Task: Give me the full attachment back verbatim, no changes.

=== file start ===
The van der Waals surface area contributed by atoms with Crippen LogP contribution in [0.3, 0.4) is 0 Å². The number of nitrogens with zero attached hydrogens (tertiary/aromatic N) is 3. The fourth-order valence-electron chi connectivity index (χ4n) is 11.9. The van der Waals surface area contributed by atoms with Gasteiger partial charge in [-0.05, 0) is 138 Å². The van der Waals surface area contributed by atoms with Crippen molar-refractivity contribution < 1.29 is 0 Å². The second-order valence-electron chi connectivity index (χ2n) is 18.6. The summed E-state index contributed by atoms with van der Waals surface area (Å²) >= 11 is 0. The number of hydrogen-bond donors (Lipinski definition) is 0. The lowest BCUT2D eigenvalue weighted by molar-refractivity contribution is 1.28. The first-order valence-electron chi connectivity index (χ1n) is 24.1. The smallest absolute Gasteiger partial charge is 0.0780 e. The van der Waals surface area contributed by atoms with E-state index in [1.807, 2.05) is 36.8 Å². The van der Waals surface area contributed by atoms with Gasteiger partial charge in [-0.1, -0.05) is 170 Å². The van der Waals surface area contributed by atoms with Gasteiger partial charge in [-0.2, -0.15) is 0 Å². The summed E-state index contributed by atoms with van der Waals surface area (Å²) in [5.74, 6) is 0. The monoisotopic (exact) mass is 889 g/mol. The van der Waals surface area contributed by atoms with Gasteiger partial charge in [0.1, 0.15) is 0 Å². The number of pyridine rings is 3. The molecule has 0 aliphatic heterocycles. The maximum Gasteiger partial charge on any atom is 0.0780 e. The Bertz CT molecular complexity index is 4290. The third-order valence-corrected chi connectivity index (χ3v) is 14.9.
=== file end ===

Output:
The van der Waals surface area contributed by atoms with Crippen LogP contribution in [0.3, 0.4) is 0 Å². The number of nitrogens with zero attached hydrogens (tertiary/aromatic N) is 3. The fourth-order valence-electron chi connectivity index (χ4n) is 11.9. The van der Waals surface area contributed by atoms with Gasteiger partial charge in [-0.05, 0) is 138 Å². The van der Waals surface area contributed by atoms with Crippen molar-refractivity contribution < 1.29 is 0 Å². The second-order valence-electron chi connectivity index (χ2n) is 18.6. The summed E-state index contributed by atoms with van der Waals surface area (Å²) >= 11 is 0. The number of hydrogen-bond donors (Lipinski definition) is 0. The lowest BCUT2D eigenvalue weighted by molar-refractivity contribution is 1.28. The first-order valence-electron chi connectivity index (χ1n) is 24.1. The smallest absolute Gasteiger partial charge is 0.0780 e. The van der Waals surface area contributed by atoms with E-state index in [1.807, 2.05) is 36.8 Å². The van der Waals surface area contributed by atoms with Gasteiger partial charge in [-0.1, -0.05) is 170 Å². The van der Waals surface area contributed by atoms with Gasteiger partial charge in [-0.2, -0.15) is 0 Å². The summed E-state index contributed by atoms with van der Waals surface area (Å²) in [5.74, 6) is 0. The monoisotopic (exact) mass is 889 g/mol. The van der Waals surface area contributed by atoms with Gasteiger partial charge in [0.1, 0.15) is 0 Å². The number of pyridine rings is 3. The molecule has 0 aliphatic heterocycles. The maximum Gasteiger partial charge on any atom is 0.0780 e. The Bertz CT molecular complexity index is 4290. The third-order valence-corrected chi connectivity index (χ3v) is 14.9.